Keith Richey

Recent Articles

Two J. Crew Employees Appeal Parking Violations

New Canaan’s Parking Commission voted at its most recent meeting to either uphold or void recent parking violation fines issued to two employees of J. Crew after one woman claimed that the parking machine wasn’t functioning properly, while the other claimed that her violation was an “honest mistake.”

Martha Small told the volunteer commission that prior to her shift at the Elm Street retailer, she drove up to a parking machine at Morse Court at around 1 p.m. and paid for time with her credit card, but didn’t receive a ticket. She said she noticed that tickets were being printed out at the adjacent machine, but figured that her transaction was completed anyway. “This has happened [to me] before, but I’ve always been able to check my credit card or my cell phone [to confirm the transaction], but I was in a hurry and there was a line, so I went on into the store,” Small said at the May 11 hearing, held at Town Hall. She continued: “I was going to check my cell phone after I punched in at work, but then I discovered that I didn’t have my cell phone that day. So, I just sort of convinced myself that it would probably work like it usually does, and I even spotted [officers] out there at around 1:30 or so checking tickets, but I didn’t even worry about it.”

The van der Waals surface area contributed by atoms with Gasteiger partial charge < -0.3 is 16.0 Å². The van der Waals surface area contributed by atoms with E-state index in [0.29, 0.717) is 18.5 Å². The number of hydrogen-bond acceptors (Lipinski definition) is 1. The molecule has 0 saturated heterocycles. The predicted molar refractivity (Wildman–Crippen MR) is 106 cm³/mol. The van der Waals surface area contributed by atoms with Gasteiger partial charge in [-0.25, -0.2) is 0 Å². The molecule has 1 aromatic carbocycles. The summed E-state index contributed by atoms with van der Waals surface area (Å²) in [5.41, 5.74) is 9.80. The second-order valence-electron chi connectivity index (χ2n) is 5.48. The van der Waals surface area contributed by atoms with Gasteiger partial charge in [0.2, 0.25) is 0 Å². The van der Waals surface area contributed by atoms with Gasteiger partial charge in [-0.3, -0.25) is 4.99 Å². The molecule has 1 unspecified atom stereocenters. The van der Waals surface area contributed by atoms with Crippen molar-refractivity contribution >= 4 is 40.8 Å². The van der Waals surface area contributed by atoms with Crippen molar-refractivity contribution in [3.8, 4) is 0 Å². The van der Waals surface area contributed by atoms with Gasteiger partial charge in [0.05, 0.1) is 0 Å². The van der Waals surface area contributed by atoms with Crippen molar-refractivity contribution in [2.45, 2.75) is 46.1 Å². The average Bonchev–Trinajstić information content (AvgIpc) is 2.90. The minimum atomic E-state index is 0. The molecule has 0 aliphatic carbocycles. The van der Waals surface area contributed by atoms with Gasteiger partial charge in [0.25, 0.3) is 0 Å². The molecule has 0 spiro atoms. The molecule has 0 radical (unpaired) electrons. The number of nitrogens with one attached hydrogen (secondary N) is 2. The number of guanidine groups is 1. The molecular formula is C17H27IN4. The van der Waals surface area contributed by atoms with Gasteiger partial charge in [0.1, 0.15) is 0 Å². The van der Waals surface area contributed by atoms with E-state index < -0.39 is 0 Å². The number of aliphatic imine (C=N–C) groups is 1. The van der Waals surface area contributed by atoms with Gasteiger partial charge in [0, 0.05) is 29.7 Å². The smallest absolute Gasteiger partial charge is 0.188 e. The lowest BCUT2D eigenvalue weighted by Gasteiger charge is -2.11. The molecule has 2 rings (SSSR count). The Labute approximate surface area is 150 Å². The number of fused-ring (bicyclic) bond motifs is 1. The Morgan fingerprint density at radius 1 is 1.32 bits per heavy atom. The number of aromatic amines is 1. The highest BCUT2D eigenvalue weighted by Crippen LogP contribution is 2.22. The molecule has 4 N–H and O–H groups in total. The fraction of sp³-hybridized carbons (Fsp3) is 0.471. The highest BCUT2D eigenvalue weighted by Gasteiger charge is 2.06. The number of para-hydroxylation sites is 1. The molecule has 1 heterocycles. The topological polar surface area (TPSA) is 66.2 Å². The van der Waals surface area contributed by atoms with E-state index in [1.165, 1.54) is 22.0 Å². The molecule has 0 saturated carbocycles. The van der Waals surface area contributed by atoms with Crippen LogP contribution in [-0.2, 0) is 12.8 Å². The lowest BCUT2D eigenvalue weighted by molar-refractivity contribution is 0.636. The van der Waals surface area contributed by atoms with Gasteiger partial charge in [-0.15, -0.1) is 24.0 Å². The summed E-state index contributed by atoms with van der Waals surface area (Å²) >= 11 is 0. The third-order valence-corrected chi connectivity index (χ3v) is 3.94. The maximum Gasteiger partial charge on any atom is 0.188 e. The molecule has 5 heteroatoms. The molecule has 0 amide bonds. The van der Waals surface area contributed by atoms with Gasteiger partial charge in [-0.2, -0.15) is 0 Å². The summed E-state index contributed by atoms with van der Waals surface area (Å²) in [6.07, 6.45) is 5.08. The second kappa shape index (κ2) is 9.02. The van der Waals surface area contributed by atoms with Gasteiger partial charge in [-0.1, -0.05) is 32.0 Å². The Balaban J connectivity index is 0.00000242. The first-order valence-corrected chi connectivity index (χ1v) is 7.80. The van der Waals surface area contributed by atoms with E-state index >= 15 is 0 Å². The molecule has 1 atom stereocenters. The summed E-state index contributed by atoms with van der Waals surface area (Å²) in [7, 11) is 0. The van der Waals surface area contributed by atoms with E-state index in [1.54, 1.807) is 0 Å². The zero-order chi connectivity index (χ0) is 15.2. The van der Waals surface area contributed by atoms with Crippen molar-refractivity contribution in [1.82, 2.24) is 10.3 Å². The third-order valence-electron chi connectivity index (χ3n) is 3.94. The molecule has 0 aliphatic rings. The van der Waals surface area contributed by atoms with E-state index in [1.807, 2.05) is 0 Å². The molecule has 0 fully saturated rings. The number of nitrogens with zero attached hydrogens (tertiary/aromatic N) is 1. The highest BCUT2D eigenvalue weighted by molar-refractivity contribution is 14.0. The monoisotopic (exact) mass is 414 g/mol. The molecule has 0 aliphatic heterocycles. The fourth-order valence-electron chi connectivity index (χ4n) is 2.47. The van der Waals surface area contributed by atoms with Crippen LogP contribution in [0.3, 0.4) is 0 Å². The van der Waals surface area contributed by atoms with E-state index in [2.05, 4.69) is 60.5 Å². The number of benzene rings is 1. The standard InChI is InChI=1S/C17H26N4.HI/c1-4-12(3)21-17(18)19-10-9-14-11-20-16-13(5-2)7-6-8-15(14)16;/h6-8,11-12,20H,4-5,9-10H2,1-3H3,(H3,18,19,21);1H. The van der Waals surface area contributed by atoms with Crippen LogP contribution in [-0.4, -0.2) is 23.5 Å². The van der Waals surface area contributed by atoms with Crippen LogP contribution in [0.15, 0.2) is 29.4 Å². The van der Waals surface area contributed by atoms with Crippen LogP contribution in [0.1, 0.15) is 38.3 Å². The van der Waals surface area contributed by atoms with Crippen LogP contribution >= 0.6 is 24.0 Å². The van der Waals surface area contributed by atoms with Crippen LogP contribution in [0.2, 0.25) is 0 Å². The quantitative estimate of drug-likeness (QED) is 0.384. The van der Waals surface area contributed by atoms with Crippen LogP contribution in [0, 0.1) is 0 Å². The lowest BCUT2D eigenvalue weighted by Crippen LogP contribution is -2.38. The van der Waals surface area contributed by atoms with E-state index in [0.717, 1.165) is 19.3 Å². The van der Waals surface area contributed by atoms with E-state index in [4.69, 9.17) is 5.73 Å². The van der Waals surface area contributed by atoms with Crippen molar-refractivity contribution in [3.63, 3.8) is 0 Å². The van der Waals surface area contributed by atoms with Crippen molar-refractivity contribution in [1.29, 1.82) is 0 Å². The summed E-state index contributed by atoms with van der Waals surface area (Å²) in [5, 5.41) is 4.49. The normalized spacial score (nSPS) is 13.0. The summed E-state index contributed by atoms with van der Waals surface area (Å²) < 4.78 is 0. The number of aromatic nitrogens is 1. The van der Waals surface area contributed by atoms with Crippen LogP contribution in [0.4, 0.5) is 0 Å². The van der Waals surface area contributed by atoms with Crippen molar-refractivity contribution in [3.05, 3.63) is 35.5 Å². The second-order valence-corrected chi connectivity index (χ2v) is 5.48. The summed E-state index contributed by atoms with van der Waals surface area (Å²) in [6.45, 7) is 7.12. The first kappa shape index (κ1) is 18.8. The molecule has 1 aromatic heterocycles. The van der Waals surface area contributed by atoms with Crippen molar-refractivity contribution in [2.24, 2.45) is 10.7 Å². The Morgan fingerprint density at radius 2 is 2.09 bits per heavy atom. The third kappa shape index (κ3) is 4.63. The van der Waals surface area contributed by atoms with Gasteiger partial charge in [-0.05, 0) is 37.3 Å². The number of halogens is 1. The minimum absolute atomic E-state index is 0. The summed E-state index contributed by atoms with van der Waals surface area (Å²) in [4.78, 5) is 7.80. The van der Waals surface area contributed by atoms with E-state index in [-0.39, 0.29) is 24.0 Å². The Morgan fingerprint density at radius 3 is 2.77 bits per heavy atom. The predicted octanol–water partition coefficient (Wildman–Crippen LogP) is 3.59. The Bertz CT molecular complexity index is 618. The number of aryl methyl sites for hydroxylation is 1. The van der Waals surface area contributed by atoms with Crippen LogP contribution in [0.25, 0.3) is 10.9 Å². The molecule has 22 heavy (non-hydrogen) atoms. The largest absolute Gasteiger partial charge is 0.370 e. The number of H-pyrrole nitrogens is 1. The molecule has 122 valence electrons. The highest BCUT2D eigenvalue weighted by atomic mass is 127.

Small then said that when she went out to pay another $2 to keep her parking space, she accidently entered the wrong parking space number into the machine. Continue Reading →

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New Canaan Woman Loses Parking Appeal Following Dinner Date Disaster